• "With such realization and such company we shall be wonderfully at home in Heaven. Events of earth that once seemed so strange will be understood then as truly preparatory to that bliss. No longer through a glass darkly, but face to face, we shall behold Him in whose presence we have ever been in our pilgrimage, God's glorious Son, in whom God will be fully known.
  • "There no stranger-God shall meet thee—
    Stranger thou in courts above—
    He who to His rest shall greet thee,
    Greets thee with a well-known love."

  • (H. C. Hewlett, The Companion of the Way, pp. 14-15).




The 'angel of the LORD' theophanies remain controversial, even amongst confessing Christians. Does Hebrews 1:13 leave room for this identification?: "But to which of the angels has He ever said: 'Sit at My right hand, till I make Your enemies Your footstool?' Are they not all ministering spirits..?" (Hebrews 1:13-14).

God does maintain a stable of created beings to fill the job description of 'messenger': "Praise Him, all His angels; Praise Him, all His hosts!...For He commanded and they were created." (Psalm 148:2-5). The 'angels' as a class are created beings. For that matter, shepherds are as a rule created beings,— but the Chief Shepherd is Creator, not creature. And physicians are, by and large, created beings,— yet not the Great Physician. One could not say Jesus is 'one of the shepherds' or 'one of the physicians,' because His nature is not theirs. Yet He is pleased to share their job title, just as He shares that of 'messenger.'

The reader may wonder, how do the Rabbis, who do not believe in the Trinity, explain these texts? Their admitted answer is that they have no logical explanation for them:

"We read in Exod. 24.1, 'And unto Moses he said, Come up to the Lord.' Said the heretic to the Rabbi, 'If it was God who called Moses, it ought to be: And unto Moses he said, Come up to me.' The Rabbi answers that by the word he is meant the angel Metatron who commanded Moses to ascend to God, the Rabbi identifying this angel, 'whose name is like that of his master,' with the angel spoken of in chapter 23:20, 21. What follows now is not quite clear, but we see the heretic claiming quite logically worship for Metatron (and perhaps also the power of forgiving sin), whilst the Rabbi retorts, 'Faith in thy hands! We have not accepted him even as a messenger, as it is written, "If thy presence go not (with us), carry us not up hence"' (Exod. 33:16). The heretic thus urges logical consistency and is ready to develop a whole theology from a doubtful interpretation; the Rabbi is less logical, but merely insists upon the fact that Israel refused to give angels divine honors or divine prerogatives." (Solomon Schechter, Aspects of Rabbinic Theology, pp. 41-42)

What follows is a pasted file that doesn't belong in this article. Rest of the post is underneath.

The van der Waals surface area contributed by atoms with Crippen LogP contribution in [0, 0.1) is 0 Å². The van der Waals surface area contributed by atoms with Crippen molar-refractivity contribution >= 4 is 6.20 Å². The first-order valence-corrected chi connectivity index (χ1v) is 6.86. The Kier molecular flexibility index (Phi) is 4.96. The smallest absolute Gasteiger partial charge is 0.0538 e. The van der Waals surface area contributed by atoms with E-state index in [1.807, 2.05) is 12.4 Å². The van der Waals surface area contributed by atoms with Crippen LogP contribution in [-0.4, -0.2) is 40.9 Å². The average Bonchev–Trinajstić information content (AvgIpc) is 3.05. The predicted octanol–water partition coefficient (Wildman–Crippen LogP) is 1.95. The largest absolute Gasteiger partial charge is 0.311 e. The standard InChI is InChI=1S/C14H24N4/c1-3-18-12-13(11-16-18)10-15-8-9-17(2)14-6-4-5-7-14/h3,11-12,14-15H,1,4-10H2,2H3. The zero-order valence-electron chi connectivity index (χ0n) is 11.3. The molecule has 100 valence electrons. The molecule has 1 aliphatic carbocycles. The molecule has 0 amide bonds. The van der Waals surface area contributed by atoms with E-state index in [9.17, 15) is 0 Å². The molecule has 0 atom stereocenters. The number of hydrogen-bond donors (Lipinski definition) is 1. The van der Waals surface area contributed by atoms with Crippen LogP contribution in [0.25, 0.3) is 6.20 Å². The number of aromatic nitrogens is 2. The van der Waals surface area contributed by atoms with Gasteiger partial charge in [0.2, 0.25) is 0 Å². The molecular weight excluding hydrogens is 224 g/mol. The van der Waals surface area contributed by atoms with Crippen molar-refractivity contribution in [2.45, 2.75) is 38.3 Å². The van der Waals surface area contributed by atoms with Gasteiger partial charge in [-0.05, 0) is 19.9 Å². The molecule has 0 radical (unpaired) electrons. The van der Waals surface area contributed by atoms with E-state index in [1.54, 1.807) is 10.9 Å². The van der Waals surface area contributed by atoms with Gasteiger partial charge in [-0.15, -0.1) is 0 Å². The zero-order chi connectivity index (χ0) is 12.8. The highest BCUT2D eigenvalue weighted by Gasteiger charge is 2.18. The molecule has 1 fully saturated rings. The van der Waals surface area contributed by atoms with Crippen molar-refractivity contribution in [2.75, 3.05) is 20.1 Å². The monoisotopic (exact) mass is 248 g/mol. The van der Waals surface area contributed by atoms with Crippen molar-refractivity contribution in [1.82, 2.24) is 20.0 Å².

The exchange is related in the Babylonian Talmud, Tractate Sanhedrin 38b:

"Once a Min [heretic] said to R. Idith: It is written, And unto Moses He said, Come up to the Lord. But surely it should have stated, Come up unto me! — It was Metatron [who said that], he replied, whose name is similar to that of his Master, for it is written, For my name is in him. But if so, [he retorted,] we should worship him! The same passage, however, — replied R. Idith says: Be not rebellious against him, i.e., exchange Me not for him. But if so, why is it stated: He will not pardon your transgression? He answered: By our troth we would not accept him even as a messenger, for it is written, And he said unto him, If Thy [personal] presence go not etc." (Babylonian Talmud, Tractate Sanhredin, 38b).

You can either read the Bible in a logically consistent manner, or you can be a unitarian! It is overly optimistic to assume that, just because the Christian Trinity allows readers to make an orderly reconciliation of Bible theophanies, then anyone operating on the basis of any assumption at all can also reconcile them. The synagogue could not agree on the canonicity of Ezekiel, because visions of God are a problem for unitarians: "Rab Judah said in Rab's name: In truth, that man, Hananiah son of Hezekiah by name, is to be remembered for blessing: but for him, the Book of Ezekiel would have been hidden, for its words contradicted the Torah." (Babylonian Talmud, Tractate Shabbath, 13b). In the same way the angel of the LORD theophanies can be only partly retained by anti-trinitarians, who can retain the angel of the LORD's self-identification as God, or His mission as a sent messenger, but not both together. Trinitarians can affirm, "The Word of God is a matchless harmony; it is complete; nothing is lacking. Like the sun, it is to be studied in its own light." (H. C. Hewlett, The Companion of the Way, p. 145). A theology which enables the reader to discover in the Bible a "matchless harmony" rather than a bedlam of contradiction is a better theology.